Disability and prior VA loan use are also something you need to consider as they can affect whether or not you will be required to pay a VA funding fee and how much it might be. If you are a disabled veteran, have a purple heart, or are a military spouse, for example, you are exempt from paying the typical funding fee of 2.3% of the loan. On the flip side, if you are not exempt and have had a previous VA loan, then you will have a higher VA funding fee, often around 3.6% of the loan. However, these fees can change if you provide a down payment of 5% or more.

5. Credit score


While the VA does not mandate a minimum credit score for a VA loan, many lenders will want to see a FICO score of at least 620 to qualify for a mortgage.

Yes and No checklist and a blue pen

Other factors to consider


Once you determine how much, on paper, you can afford for a VA mortgage, there are some additional things to consider before you start looking for a home.

1. Ability to save


While taking out a mortgage and purchasing a home allows you to build wealth over time, you still want to have the ability to save in other ways. Will taking out a mortgage at the maximum amount you qualify for really be necessary to purchase your dream home? What happens if something goes wrong with your home and repairs are needed? Will you have the ability to save and create that emergency fund with your maximum mortgage?

2. Can vs. should


While you may qualify for a large amount based on the factors above, should you? Before taking out the largest possible loan you are eligible for, determine if you really need that much. Consider your housing needs, the costs of homes in your area, and whether it is beneficial to take out the larger loan or if something smaller will get you the dream home you want without cutting your budget tight.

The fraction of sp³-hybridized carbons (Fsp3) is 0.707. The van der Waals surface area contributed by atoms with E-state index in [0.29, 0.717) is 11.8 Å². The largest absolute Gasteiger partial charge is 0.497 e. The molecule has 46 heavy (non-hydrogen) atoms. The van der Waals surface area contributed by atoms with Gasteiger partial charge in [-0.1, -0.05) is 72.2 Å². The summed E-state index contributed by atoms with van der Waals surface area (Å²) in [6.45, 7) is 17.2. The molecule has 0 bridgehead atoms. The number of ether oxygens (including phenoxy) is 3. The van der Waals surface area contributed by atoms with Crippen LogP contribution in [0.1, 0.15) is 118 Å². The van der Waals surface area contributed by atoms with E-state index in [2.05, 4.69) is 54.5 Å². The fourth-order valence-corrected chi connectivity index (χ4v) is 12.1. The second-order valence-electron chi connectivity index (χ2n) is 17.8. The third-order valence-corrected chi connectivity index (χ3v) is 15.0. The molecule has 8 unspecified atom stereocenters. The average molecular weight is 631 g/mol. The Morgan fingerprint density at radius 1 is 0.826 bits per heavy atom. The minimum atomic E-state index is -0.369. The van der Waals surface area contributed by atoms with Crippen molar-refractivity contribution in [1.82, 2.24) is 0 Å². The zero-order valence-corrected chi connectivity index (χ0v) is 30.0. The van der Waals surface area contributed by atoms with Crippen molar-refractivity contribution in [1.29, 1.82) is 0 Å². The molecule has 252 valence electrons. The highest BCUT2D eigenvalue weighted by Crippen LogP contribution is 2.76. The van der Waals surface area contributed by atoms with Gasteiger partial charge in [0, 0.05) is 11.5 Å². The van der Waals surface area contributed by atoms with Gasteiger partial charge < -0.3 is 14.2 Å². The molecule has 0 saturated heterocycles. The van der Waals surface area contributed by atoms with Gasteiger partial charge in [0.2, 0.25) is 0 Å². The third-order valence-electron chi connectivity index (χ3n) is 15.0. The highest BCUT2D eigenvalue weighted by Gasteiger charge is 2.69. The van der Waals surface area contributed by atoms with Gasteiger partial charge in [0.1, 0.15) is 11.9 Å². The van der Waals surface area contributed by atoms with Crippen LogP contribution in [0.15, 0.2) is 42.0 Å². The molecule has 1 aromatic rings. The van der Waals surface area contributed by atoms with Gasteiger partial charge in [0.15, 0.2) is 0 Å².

3. Financial buffer


Sometimes it is better to consider taking out a smaller mortgage than you qualify for to allow yourself the ability to create a financial buffer should an emergency arise. Life happens and things change in everyone’s financial situation over time. What happens if you or your spouse lose your income? What if you have children? Allowing yourself the ability to create a financial buffer will help you better be able to navigate life’s changes.

4. VA funding fees and closing costs


As we mentioned above, VA funding fees can also impact your loan. Unless you are exempt from these fees, you can expect to pay 1.4% to 3.6% of the loan amount at closing. While these fees can be rolled into the loan and paid out over time, you must consider that the larger the mortgage loan, the larger these fees will be.

Dollars, house keys, and a loan application

A clear financial picture helps determine affordability


When you take the time to evaluate your financial situation, you can get a clearer picture of what you can comfortably afford when it comes to a VA loan and purchasing the home of your dreams.

At Hero Home Programs, we understand how the home loan process can become overwhelming and we are here to help you navigate your home buying journey. If you have questions about VA loan affordability or would like to learn how we can help you find and secure the home of your dreams, request a consultation with us today.

We help you reach home ownership.

No catch. No hidden fees.

Have you served in the military or your community as a healthcare provider, teacher, or first responder? Are you a member of your local union or work for your city government?

Are you looking to buy a home but don’t know where to start when it comes to finding your best home financing options?

At Hero Home Programs™, our teams are dedicated to helping community heroes like you through the home purchasing process by finding the best grants, rebates, and loans in your area in order to maximize your savings and help you achieve homeownership.

Contact our team today to learn how we can and mortgages can change your life.

Resource Guides

Complete A to Z guides on your home purchase journey.

Learn about the process for getting a home loan

What steps you can take to improve your credit score

Tips and tricks for moving into your new home

Your step-by-step guide for buying a new home

Scroll to Top